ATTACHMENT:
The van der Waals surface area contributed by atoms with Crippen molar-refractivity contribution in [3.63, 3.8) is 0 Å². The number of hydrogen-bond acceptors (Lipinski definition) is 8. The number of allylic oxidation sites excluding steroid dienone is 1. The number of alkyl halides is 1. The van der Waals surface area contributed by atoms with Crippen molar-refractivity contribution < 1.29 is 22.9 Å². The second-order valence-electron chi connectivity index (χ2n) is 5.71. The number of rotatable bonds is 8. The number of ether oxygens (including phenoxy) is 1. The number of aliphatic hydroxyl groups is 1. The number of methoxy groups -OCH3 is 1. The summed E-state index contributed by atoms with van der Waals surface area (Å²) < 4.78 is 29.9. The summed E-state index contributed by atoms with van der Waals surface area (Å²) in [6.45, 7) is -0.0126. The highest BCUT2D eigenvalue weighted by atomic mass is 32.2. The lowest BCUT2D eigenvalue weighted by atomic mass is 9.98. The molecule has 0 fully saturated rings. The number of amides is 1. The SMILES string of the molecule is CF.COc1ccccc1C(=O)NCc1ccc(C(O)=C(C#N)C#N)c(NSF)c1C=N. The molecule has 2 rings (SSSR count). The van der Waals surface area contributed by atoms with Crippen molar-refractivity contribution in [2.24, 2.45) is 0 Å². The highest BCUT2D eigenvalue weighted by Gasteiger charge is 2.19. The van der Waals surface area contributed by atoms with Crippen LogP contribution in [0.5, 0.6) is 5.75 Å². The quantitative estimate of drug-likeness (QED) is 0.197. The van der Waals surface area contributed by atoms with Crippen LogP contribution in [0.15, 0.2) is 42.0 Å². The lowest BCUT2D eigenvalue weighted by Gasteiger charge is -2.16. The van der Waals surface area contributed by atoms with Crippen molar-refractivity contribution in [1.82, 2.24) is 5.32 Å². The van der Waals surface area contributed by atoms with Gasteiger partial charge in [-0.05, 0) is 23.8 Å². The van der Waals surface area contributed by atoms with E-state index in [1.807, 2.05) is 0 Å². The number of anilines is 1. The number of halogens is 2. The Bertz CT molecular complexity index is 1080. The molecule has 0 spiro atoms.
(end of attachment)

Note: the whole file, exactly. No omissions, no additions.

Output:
The van der Waals surface area contributed by atoms with Crippen molar-refractivity contribution in [3.63, 3.8) is 0 Å². The number of hydrogen-bond acceptors (Lipinski definition) is 8. The number of allylic oxidation sites excluding steroid dienone is 1. The number of alkyl halides is 1. The van der Waals surface area contributed by atoms with Crippen molar-refractivity contribution < 1.29 is 22.9 Å². The second-order valence-electron chi connectivity index (χ2n) is 5.71. The number of rotatable bonds is 8. The number of ether oxygens (including phenoxy) is 1. The number of aliphatic hydroxyl groups is 1. The number of methoxy groups -OCH3 is 1. The summed E-state index contributed by atoms with van der Waals surface area (Å²) < 4.78 is 29.9. The summed E-state index contributed by atoms with van der Waals surface area (Å²) in [6.45, 7) is -0.0126. The highest BCUT2D eigenvalue weighted by atomic mass is 32.2. The lowest BCUT2D eigenvalue weighted by atomic mass is 9.98. The molecule has 0 fully saturated rings. The number of amides is 1. The SMILES string of the molecule is CF.COc1ccccc1C(=O)NCc1ccc(C(O)=C(C#N)C#N)c(NSF)c1C=N. The molecule has 2 rings (SSSR count). The van der Waals surface area contributed by atoms with Crippen molar-refractivity contribution in [2.24, 2.45) is 0 Å². The highest BCUT2D eigenvalue weighted by Gasteiger charge is 2.19. The van der Waals surface area contributed by atoms with Crippen LogP contribution in [0.5, 0.6) is 5.75 Å². The quantitative estimate of drug-likeness (QED) is 0.197. The van der Waals surface area contributed by atoms with Crippen LogP contribution in [0.15, 0.2) is 42.0 Å². The lowest BCUT2D eigenvalue weighted by Gasteiger charge is -2.16. The van der Waals surface area contributed by atoms with Crippen molar-refractivity contribution in [1.82, 2.24) is 5.32 Å². The van der Waals surface area contributed by atoms with Gasteiger partial charge in [-0.05, 0) is 23.8 Å². The van der Waals surface area contributed by atoms with E-state index in [1.807, 2.05) is 0 Å². The number of anilines is 1. The number of halogens is 2. The Bertz CT molecular complexity index is 1080. The molecule has 0 spiro atoms.